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About betteD

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  1. As I watched Jane Greer enter, I thought " out of the sunlight into the shadows." She's a self-assured woman who doesn't fall for flattery, says what she means and cuts to the chase. She also knows she's alluring and throws Robert Mitchum a crumb (..."I go there sometimes."). Mitchum, on the other hand, is clearly susceptible to her charms and his facial expression and body language (see how he drops the coin) tell me that he's going to get in trouble behind this woman. The scene uses a film noir technique we saw in Hollow Triumph/The Scar: use of the cantina tables' ceiling lights. The 1st
  2. The nod to 1st person was Bogie's hand on the doorknob in the opening seconds. The dialogue is so noir: crackling and witty and a little naughty. I love "you ought to wean her, she's old enough." The way Bogie plays the part gets the audience on his side from the beginning. He's been around the block (does anyone else think he looks older than 38?) and he's no pushover, but he's amused by the childish antics of the Sternwood daughter and takes them in stride. But when he speaks to the General, he seems genuinely sympathetic to his situation and shows him a great deal of respect and honesty.
  3. I don't get the feeling from the opening scene that this is a film noir. Based on the opening, I'd expect to see another cops and robbers chase or prison break out story. But the POV makes the difference. It's successful because it pulls me in and makes me want to know what this man looks like. However, I can only take POV in small doses, which this movie handles effectively. Any more reliance on POV, for me, would be very frustrating as it was in Lady In The Lake. The scenery and background are bright and sunny, not dark and shadowy. So it's a good thing I'm taking this course, I need to lea
  4. I think Bette Davis' character contributes to the femme fatale mystique: the audience is immediately drawn in by this woman. We're repulsed when she shoots the man in the back and calls it an accident, but she's so intriguing that we can't wait to find out more about her. When she looks up at the moon, I see defiance in her eyes - she's not afraid to be in the spotlight because she feels that what she's done is right and therefore, she has no remorse. I see the plantation a little differently than some others have noted. Although the workers' quarters are sparse, they're not dilapidated shac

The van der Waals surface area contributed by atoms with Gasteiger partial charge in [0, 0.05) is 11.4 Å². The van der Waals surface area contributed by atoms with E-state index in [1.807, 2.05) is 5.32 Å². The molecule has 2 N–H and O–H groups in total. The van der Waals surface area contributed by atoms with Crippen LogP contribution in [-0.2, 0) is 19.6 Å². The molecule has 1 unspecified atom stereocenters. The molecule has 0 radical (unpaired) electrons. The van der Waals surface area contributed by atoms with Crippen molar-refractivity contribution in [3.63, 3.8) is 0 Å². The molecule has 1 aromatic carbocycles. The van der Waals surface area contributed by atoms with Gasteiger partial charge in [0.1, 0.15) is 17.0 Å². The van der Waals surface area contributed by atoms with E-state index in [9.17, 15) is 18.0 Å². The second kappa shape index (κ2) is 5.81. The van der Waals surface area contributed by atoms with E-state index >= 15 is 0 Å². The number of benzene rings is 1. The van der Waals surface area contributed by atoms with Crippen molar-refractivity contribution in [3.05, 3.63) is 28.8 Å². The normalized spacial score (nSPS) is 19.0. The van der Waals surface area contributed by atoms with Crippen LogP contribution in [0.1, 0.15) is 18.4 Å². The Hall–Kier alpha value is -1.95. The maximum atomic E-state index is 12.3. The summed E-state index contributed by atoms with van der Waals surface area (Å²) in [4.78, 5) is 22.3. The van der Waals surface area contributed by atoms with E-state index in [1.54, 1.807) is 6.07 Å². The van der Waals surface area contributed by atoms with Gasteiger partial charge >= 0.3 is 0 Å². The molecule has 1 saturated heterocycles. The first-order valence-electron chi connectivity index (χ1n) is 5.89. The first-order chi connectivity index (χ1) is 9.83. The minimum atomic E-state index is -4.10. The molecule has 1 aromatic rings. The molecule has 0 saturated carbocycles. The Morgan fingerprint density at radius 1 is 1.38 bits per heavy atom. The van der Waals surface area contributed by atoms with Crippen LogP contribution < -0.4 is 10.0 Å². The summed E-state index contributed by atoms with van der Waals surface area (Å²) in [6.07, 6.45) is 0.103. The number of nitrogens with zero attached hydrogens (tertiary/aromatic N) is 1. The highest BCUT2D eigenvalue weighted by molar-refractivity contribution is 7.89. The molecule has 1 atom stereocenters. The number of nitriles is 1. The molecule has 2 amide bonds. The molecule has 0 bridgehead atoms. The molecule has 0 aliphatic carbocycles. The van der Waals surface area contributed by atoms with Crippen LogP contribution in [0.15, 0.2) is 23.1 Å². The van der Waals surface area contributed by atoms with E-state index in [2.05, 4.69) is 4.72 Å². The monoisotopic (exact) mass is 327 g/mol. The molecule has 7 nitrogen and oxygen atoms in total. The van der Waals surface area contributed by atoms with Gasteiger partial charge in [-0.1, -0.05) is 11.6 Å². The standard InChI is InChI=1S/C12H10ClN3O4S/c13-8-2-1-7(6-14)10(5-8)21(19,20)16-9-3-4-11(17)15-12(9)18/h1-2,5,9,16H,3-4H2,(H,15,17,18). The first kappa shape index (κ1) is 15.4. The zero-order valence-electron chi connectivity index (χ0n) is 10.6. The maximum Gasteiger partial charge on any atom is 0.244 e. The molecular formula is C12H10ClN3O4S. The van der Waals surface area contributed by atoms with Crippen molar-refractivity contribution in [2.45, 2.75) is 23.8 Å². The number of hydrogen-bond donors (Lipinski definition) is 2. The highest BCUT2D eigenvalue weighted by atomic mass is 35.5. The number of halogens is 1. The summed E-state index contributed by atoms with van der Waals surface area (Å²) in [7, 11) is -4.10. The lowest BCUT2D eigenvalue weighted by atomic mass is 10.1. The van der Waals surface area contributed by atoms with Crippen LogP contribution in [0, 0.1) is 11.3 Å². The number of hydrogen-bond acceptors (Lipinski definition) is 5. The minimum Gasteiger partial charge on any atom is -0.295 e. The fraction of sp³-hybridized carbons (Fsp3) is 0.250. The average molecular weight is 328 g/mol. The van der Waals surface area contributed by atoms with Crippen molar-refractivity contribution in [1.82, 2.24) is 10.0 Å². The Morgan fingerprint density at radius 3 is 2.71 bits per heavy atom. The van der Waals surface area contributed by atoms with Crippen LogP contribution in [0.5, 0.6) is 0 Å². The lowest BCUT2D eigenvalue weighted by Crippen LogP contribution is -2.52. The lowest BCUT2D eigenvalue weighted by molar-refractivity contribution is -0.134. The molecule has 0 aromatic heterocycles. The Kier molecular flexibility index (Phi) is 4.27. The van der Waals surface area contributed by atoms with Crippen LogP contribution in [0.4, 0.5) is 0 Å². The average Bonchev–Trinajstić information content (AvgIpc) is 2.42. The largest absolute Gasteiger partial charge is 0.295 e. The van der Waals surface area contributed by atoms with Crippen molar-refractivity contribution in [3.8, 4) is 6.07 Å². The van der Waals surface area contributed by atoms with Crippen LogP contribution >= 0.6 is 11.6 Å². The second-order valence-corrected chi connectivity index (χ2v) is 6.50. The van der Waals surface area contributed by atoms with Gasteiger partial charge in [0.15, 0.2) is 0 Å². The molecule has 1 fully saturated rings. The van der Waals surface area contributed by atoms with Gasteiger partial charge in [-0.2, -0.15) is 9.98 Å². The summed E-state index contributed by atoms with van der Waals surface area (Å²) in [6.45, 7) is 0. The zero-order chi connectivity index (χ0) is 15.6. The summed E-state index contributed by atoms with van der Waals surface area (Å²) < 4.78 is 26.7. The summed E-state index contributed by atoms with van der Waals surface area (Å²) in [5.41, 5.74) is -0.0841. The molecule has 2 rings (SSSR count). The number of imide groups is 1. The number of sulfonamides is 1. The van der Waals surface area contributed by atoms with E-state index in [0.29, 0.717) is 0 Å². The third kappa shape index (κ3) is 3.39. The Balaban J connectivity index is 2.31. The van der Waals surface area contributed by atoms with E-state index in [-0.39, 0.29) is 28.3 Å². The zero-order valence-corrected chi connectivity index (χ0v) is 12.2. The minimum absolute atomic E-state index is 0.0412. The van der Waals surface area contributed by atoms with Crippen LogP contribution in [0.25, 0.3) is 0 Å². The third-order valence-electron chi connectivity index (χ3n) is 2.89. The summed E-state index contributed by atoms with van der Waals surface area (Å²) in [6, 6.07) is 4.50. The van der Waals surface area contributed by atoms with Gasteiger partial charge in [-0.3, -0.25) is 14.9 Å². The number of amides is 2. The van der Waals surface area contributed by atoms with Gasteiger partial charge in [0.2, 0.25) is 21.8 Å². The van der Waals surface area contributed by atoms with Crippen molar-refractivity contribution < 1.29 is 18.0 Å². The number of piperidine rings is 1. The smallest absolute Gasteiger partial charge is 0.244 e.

5. I haven't seen this film yet, but the opening sequence is exciting. As the train races forward, I feel like my heart is beating faster. The photography and sound are so good, I can almost feel the wind. When the train slows down and pulls into the station, the introduction of the music tells me this is the beginning of the journey, not the end. The two men stick their heads out to look for dangers ahead and this could be a metaphor for looking out for each other in life. At this point, the men are equal partners. And they're both covered in grime. Film noir can be grimy too, so there is a co
  6. For me, the opening scene evokes feelings of foreboding and struggle and love. We see hard-working people trying to live their lives against a backdrop of unspeakable danger. I agree with the previous comments that the children's innocence inoculates them from the lyrics of the song they're singing. I like how Lang juxtaposes adults who hate the song because the reality frightens them. I'm intrigued by the comments about the mother. I agree that there's irony in her setting a nice table, but not going to pick up her child from school when there's a murderer on the loose. Great observation! I
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